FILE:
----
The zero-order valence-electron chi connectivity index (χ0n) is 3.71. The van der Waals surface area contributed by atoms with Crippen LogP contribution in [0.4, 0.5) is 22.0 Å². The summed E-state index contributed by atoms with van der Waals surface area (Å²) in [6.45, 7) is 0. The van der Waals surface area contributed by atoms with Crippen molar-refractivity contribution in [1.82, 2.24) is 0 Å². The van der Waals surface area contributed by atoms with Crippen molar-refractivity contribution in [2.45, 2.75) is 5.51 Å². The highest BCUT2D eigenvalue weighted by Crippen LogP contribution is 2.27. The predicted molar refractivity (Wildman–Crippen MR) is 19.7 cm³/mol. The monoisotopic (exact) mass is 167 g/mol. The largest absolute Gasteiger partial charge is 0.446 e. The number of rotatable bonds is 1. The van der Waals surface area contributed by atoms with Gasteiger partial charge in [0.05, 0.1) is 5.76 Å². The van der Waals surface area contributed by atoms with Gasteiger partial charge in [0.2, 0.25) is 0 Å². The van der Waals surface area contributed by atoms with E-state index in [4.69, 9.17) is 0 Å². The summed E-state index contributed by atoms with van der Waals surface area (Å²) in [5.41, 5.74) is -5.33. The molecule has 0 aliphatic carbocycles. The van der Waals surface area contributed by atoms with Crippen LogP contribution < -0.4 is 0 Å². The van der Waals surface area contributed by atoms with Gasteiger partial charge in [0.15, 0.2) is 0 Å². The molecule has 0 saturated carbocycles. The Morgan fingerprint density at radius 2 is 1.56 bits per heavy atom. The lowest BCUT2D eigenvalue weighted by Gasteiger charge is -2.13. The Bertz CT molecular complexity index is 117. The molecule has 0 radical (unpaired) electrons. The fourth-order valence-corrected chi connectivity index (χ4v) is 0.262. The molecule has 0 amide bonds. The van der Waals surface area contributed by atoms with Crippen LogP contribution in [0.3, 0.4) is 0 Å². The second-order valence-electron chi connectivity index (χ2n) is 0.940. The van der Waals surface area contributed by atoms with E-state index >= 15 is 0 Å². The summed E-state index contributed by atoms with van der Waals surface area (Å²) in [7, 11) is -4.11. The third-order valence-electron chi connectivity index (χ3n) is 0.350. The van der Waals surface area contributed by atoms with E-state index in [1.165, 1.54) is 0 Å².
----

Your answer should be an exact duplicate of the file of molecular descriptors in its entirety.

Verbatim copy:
The zero-order valence-electron chi connectivity index (χ0n) is 3.71. The van der Waals surface area contributed by atoms with Crippen LogP contribution in [0.4, 0.5) is 22.0 Å². The summed E-state index contributed by atoms with van der Waals surface area (Å²) in [6.45, 7) is 0. The van der Waals surface area contributed by atoms with Crippen molar-refractivity contribution in [1.82, 2.24) is 0 Å². The van der Waals surface area contributed by atoms with Crippen molar-refractivity contribution in [2.45, 2.75) is 5.51 Å². The highest BCUT2D eigenvalue weighted by Crippen LogP contribution is 2.27. The predicted molar refractivity (Wildman–Crippen MR) is 19.7 cm³/mol. The monoisotopic (exact) mass is 167 g/mol. The largest absolute Gasteiger partial charge is 0.446 e. The number of rotatable bonds is 1. The van der Waals surface area contributed by atoms with Gasteiger partial charge in [0.05, 0.1) is 5.76 Å². The van der Waals surface area contributed by atoms with Gasteiger partial charge in [0.2, 0.25) is 0 Å². The van der Waals surface area contributed by atoms with E-state index in [4.69, 9.17) is 0 Å². The summed E-state index contributed by atoms with van der Waals surface area (Å²) in [5.41, 5.74) is -5.33. The molecule has 0 aliphatic carbocycles. The van der Waals surface area contributed by atoms with Crippen LogP contribution < -0.4 is 0 Å². The van der Waals surface area contributed by atoms with Gasteiger partial charge in [0.15, 0.2) is 0 Å². The molecule has 0 saturated carbocycles. The Morgan fingerprint density at radius 2 is 1.56 bits per heavy atom. The lowest BCUT2D eigenvalue weighted by Gasteiger charge is -2.13. The Bertz CT molecular complexity index is 117. The molecule has 0 radical (unpaired) electrons. The fourth-order valence-corrected chi connectivity index (χ4v) is 0.262. The molecule has 0 amide bonds. The van der Waals surface area contributed by atoms with Crippen LogP contribution in [0.3, 0.4) is 0 Å². The second-order valence-electron chi connectivity index (χ2n) is 0.940. The van der Waals surface area contributed by atoms with E-state index >= 15 is 0 Å². The summed E-state index contributed by atoms with van der Waals surface area (Å²) in [7, 11) is -4.11. The third-order valence-electron chi connectivity index (χ3n) is 0.350. The van der Waals surface area contributed by atoms with E-state index in [1.165, 1.54) is 0 Å².